Between the Lines

Five-Minute Visit in Tokyo

Clean, clean, clean!  The white sheen! Always new!
Without shadow! What’s inside it? What enticed us to its perfect

totality? There was nothing to see. Yet it drew me closer. A room
asan absence of color.  Egg white. Newborn eye. Cumulous cloud.

“Doctor” in a lab coat (Always new!Without shadow!)entered
the scene. Clean, clean, clean! The white sheen.A door clicked.

Tugged a cloth-screen on hooks. A screech. A narrow box.
White as a face under streetlamp. A milky wedding dress.

A Risperdal calendar on a wall:  the nuclear family parade,
clasping hands in a row through a field of daffodils.

Bedsheets that hissed and dripped on asphalt mid-afternoon.
Tableclothsspread atop long tables. Folded napkins. Swans.

A clown face in the lesser third ring. “You’ve seen Rainman?”
That dish full of lollipops on strings was missing. The shell

of a boy’s breathing beneath his distant regard. No touch needed.
A mid-day traffic stop. Tokyo taxi driver gloves grasped the wheel.

Cicadas screeched train’s arrival and departure. A promise
of definition, of a label, of explanation. Clean, clean, clean!

The white sheen! Always clean!  “He could become one of those
institutionalized for life.” A celebrity of sorts. My beautiful

two-year old son, without sound, sat bare chested on a table.
“I’ll send you Ritalin in the mail if Japanese doctors refuse.”

White noise. My head tolled like a bell, no, no, no. His white coat swept
us out the door. He asked us to leave through the hallway quietly,

down the back stairway, to leave no trace, as if we were thieves.
From his ledger of those who visited him, he erased our names.

 

 

How to Save a Soul

The experts teach how to save his sad soul
since he acts in ways rarely seen on earth,
in that he laughs so loud, without control.

Sometimes even diamonds turn to coal
if doctors stare too long at one boy’s worth.
Experts teach how to save him. This sad soul.
           
My eyes weave in and out a buttonhole:
Who’s right, who’s wrong, what’s right begins to blur
sight of my son who laughs without control.

Teachers watch him as if he’s on parole.
They eye him and are strict, silent, and terse.
As experts, they know how to save a soul.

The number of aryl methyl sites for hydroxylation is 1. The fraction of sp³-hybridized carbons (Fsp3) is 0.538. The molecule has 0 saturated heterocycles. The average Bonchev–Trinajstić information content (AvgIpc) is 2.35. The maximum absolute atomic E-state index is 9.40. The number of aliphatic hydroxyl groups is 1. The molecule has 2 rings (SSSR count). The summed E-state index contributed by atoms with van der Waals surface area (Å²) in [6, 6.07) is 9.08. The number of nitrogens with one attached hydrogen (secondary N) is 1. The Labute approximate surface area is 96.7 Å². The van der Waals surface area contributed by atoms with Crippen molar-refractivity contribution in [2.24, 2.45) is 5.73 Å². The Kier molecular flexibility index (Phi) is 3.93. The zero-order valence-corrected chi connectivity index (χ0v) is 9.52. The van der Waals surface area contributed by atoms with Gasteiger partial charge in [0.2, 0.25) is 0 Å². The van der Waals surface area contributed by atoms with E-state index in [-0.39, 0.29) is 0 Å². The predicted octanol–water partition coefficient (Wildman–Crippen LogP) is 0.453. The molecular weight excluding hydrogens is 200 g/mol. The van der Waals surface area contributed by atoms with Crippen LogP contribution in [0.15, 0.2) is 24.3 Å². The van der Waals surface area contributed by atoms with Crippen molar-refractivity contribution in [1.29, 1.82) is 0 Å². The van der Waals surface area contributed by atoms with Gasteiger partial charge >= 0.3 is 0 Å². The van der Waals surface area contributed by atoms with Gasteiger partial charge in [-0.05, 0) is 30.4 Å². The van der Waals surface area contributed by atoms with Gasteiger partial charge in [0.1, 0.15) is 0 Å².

Whom he meets,good or bad:a random dice roll.
Some emphasize his weakness, cite the dearth
ofhis ways. A normal mind and body could control

itself in such circumstances. Cite the great toll
their watch takes on the quotient of their mirth.
Experts are trying so hard to save his sad soul
fromthat laugh. It’s loud and beyond control.

 

 

Remember This

Note to self: Get ant poison. The colony invaded weeks ago. They swarm underfoot in tight frenzied units, glomming onto any stray crumb or juice splash they find.

Our son draws ant-sized drawings of ants on his homework sheets. He shouts “Dirty ants!” or “Ant City!” He doesn’t talk like most kids. He draws pictures in the air with his fingers. I am always asking what he’s drawing. Once it was his school’s elevator. He’s allowed to ride it on Tuesdays when the speech therapist takes him to a small room. His passion for riding the elevator and his devastation of it being denied taught a lesson, “Sometimes yes; sometimes no.”

Once he said he was drawing the neighborhood, so I gave him a piece of paper. He drew out the windows, doors, house numbers, and pointed out which ones had “tall chimneys.”

One week he peered into the neighbor’s kitchen and kept darting outside to tug at their front door. Finally, accompanied by Dad, he knocked on their door and asked what we taught him to say, “May I come in, please?”  

Through the side window I watched him zigzag through their house, his face terrified with joy. He stopped short at one window, facing me. We stared at each other across the distance between two houses.

Our son leaps like a rabbit at dusk while I tug a bed sheet over cucumber blossoms. What part of the human soul allows him to be so happy, so free?Tucking him in one night, I asked what he was writing out furiously with his hands. “I will save the earth,” he said.

When the next expert expounds predetermined destinations for him, I’ll remember this. I’ll spell out each word with my finger in front of their resinous faces. I’ll spell it out over and over in the startled air between their open mouths and my own toothy grin.


Rebecca Dosch Brown lives in Minneapolis with Andre Brown, a.k.a. Pranatronic, an electronic composer, and their son, whose name is “sun” in Japanese.  She has taught creative writing at Japanese and American universities and as poet-in-residence in Detroit public schools. More writings and her art can be found here.